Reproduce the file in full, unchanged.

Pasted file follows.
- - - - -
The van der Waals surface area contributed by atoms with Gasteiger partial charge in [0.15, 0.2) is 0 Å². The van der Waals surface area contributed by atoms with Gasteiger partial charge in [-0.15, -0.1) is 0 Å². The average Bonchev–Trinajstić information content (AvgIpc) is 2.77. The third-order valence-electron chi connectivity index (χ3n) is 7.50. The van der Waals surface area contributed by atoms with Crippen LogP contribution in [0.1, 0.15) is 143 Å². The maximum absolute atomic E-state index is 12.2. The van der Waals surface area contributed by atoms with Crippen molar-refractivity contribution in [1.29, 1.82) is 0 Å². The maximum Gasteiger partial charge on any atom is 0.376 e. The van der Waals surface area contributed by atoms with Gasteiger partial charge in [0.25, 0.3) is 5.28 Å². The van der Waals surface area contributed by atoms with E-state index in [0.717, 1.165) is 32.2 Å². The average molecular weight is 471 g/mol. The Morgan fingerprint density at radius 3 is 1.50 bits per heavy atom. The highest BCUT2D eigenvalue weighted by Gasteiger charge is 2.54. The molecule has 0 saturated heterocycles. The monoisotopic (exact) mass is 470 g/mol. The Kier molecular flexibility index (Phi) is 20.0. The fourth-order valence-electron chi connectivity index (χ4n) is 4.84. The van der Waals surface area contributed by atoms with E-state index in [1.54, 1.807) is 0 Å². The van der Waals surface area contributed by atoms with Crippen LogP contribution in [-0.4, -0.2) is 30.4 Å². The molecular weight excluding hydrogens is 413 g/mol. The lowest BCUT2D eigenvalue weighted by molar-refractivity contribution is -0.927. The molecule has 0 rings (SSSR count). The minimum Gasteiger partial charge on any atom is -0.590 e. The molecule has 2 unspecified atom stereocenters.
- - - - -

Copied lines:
The van der Waals surface area contributed by atoms with Gasteiger partial charge in [0.15, 0.2) is 0 Å². The van der Waals surface area contributed by atoms with Gasteiger partial charge in [-0.15, -0.1) is 0 Å². The average Bonchev–Trinajstić information content (AvgIpc) is 2.77. The third-order valence-electron chi connectivity index (χ3n) is 7.50. The van der Waals surface area contributed by atoms with Crippen LogP contribution in [0.1, 0.15) is 143 Å². The maximum absolute atomic E-state index is 12.2. The van der Waals surface area contributed by atoms with Crippen molar-refractivity contribution in [1.29, 1.82) is 0 Å². The maximum Gasteiger partial charge on any atom is 0.376 e. The van der Waals surface area contributed by atoms with Gasteiger partial charge in [0.25, 0.3) is 5.28 Å². The van der Waals surface area contributed by atoms with E-state index in [0.717, 1.165) is 32.2 Å². The average molecular weight is 471 g/mol. The Morgan fingerprint density at radius 3 is 1.50 bits per heavy atom. The highest BCUT2D eigenvalue weighted by Gasteiger charge is 2.54. The molecule has 0 saturated heterocycles. The monoisotopic (exact) mass is 470 g/mol. The Kier molecular flexibility index (Phi) is 20.0. The fourth-order valence-electron chi connectivity index (χ4n) is 4.84. The van der Waals surface area contributed by atoms with E-state index in [1.54, 1.807) is 0 Å². The van der Waals surface area contributed by atoms with Crippen LogP contribution in [-0.4, -0.2) is 30.4 Å². The molecular weight excluding hydrogens is 413 g/mol. The lowest BCUT2D eigenvalue weighted by molar-refractivity contribution is -0.927. The molecule has 0 rings (SSSR count). The minimum Gasteiger partial charge on any atom is -0.590 e. The molecule has 2 unspecified atom stereocenters.